The cost of living crisis, including rising childcare costs, mean 45.9% of parents in...read more
A new report from the Institute for Fiscal Studies highlights falling overall spending on early years as a result of rising costs.
Spending on three and four year olds is likely to be 12% below 2012-13 levels by next year once providers’ rising costs are taken into account, according to a report from the Institute for Fiscal Studies.
The report states that total spending on early years has fallen since 2018–19 to £5.6 billion, partly as a result of the pandemic and high inflation. However, it says this still represents “a major increase in resources at a time when other stages of education have been squeezed”.
The report says that the government seems to be prioritising children under three, with funding for two year olds likely to be more than £1 an hour higher in real terms in 2024-25 than in 2017–18.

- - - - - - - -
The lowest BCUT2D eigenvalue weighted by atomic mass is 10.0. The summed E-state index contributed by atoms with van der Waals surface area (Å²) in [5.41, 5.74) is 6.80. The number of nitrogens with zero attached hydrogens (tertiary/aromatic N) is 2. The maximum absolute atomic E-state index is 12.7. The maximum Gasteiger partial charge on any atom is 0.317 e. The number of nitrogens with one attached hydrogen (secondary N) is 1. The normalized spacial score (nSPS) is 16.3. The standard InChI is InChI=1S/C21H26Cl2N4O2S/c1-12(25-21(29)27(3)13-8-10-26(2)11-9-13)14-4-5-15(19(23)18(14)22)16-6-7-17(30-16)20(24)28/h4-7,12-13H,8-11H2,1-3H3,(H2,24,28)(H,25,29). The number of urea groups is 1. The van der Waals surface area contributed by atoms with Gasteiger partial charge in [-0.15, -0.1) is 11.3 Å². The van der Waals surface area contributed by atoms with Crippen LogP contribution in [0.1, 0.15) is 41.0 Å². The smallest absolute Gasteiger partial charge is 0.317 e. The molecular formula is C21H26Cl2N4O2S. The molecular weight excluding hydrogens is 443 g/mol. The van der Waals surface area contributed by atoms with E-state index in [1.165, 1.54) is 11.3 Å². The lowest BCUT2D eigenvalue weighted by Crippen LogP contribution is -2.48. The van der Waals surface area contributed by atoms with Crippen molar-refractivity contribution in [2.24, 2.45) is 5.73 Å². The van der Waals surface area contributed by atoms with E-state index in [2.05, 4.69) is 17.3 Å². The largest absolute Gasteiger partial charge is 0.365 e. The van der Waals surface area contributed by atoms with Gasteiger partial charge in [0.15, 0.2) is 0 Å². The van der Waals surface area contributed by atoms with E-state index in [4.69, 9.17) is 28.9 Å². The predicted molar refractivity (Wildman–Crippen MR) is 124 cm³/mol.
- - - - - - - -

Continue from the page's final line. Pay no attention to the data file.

Despite higher hourly resources for the most deprived fifth of local authorities, the report says core funding for disadvantaged children generally has fallen. In 2017-18 it represented an additional 60% of the core funding rate in 2017–18. In 2023-24 it is worth just 38%. The report says: “This fall reflects the fact that funding for additional needs is constrained to be 10.5% of total funding, whilst the number of children classified as deprived has increased.”
Neil Leitch, CEO of the Early Years Alliance, says underfunding on early years education means it is “near impossible” for many settings to stay open, let alone deal with a projected increase in demand due to the Government’s childcare expansion plans.
He stated: “If the government had properly engaged with the sector and addressed existing funding gaps before it announced the expansion, this could have not only stemmed the number of setting closures but also enabled settings to increase their provision to meet the upcoming increase in demand. Instead, the sector is preparing for the start of the rollout while in the worst possible position.
“As such, we urge the government to finally listen to early years providers and commit to the investment needed to address the sector’s long-standing underfunding challenges and safeguard its future. Given that the expansion is fast approaching, time for meaningful action is running out.”